Q: When an adult relative moves into my rent-stabilized unit, what do I say if the landlord asks how long they'll be here?
I'm an age 72 disabled senior who has lived in my rent-stabilized apartment In NYC for over 30 years. Before Covid, I rented my second bedroom to college students from Japan to defray my monthly expenses. I have built up rent arrears this year because I've not been able to rent to foreign students. Last week, an age 64 male relative moved into the second bedroom and has been able to help me with both my monthly expenses and household chores. My building's superintendent asked me to draft a note stating how long my relative will be living with me. This is the first time I've been asked to say how long a housemate will be with me. I'm not sure if the request is Covid-related, but I know that I want to say the right thing in my note to avoid any problems. If it is Covid-related, the super might simply want to keep track of who's in the building for social-distancing reasons. The building still doesn't permit deliveries above the lobby and has signage to keep people apart. Please advise.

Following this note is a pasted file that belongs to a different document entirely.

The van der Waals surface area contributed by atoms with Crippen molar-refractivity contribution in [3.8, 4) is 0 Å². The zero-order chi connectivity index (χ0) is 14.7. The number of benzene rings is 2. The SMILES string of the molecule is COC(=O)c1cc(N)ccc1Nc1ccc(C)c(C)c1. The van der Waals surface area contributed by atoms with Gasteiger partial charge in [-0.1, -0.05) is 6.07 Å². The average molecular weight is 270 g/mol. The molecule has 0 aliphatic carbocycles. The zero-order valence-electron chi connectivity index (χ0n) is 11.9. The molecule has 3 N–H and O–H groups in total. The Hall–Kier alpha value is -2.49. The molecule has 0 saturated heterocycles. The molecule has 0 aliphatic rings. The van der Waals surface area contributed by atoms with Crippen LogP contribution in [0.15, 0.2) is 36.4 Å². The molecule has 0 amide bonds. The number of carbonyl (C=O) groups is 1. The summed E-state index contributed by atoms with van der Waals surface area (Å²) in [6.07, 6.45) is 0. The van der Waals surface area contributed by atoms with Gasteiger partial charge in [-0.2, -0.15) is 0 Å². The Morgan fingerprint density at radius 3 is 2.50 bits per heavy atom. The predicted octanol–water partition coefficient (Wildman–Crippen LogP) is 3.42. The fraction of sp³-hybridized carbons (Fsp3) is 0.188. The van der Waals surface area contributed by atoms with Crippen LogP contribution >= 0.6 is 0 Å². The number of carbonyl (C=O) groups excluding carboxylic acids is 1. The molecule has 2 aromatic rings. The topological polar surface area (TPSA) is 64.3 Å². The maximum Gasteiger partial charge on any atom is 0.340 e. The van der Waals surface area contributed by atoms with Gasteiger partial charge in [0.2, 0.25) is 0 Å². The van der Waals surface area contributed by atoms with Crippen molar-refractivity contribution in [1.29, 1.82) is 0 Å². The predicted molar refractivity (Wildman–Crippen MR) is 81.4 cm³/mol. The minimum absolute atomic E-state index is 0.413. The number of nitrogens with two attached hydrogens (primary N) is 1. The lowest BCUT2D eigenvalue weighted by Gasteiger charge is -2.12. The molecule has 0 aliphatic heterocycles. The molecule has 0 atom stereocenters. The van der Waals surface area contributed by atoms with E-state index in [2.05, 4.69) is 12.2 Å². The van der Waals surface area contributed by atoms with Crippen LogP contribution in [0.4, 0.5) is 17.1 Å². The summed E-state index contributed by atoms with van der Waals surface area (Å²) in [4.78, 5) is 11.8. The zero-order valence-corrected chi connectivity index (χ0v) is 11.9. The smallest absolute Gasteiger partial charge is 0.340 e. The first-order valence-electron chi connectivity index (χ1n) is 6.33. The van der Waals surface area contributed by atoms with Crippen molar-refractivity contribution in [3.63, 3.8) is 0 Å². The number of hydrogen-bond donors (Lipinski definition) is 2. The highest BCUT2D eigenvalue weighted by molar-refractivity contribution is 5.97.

A: The landlord appears to have no basis to ask you how long your new housemate may be staying with you. In NYC you are entitled to have a roommate even without your landlord's permission. Although the landlord may have inquired because of the Covid-19 crisis, it is perhaps even more likely you were questioned because your landlord is concerned your housemate may eventually become entitled to succession rights to your apartment. If you have a family member living with you that may eventually become entitled to succession rights, you have the right to notify your landlord and establish proof or residency by using the appropriate Notice. For example see:
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